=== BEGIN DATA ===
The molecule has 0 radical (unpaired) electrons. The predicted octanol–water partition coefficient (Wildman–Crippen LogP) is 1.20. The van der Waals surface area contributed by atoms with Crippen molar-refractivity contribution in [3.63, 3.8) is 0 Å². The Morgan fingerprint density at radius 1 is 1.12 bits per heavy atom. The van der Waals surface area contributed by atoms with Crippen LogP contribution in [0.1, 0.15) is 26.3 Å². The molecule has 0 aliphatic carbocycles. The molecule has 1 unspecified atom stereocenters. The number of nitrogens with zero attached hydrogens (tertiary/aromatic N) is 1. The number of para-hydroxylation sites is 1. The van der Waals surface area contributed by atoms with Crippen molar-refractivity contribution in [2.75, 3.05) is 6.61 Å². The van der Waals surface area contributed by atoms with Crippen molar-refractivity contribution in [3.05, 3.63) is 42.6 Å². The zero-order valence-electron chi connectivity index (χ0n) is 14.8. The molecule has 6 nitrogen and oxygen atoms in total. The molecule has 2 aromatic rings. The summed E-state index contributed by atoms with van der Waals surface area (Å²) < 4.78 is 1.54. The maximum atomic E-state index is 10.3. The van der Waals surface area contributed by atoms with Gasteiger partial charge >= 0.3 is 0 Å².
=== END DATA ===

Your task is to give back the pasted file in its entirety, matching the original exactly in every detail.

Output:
The molecule has 0 radical (unpaired) electrons. The predicted octanol–water partition coefficient (Wildman–Crippen LogP) is 1.20. The van der Waals surface area contributed by atoms with Crippen molar-refractivity contribution in [3.63, 3.8) is 0 Å². The Morgan fingerprint density at radius 1 is 1.12 bits per heavy atom. The van der Waals surface area contributed by atoms with Crippen LogP contribution in [0.1, 0.15) is 26.3 Å². The molecule has 0 aliphatic carbocycles. The molecule has 1 unspecified atom stereocenters. The number of nitrogens with zero attached hydrogens (tertiary/aromatic N) is 1. The number of para-hydroxylation sites is 1. The van der Waals surface area contributed by atoms with Crippen molar-refractivity contribution in [2.75, 3.05) is 6.61 Å². The van der Waals surface area contributed by atoms with Crippen molar-refractivity contribution in [3.05, 3.63) is 42.6 Å². The zero-order valence-electron chi connectivity index (χ0n) is 14.8. The molecule has 6 nitrogen and oxygen atoms in total. The molecule has 2 aromatic rings. The summed E-state index contributed by atoms with van der Waals surface area (Å²) < 4.78 is 1.54. The maximum atomic E-state index is 10.3. The van der Waals surface area contributed by atoms with Gasteiger partial charge >= 0.3 is 0 Å².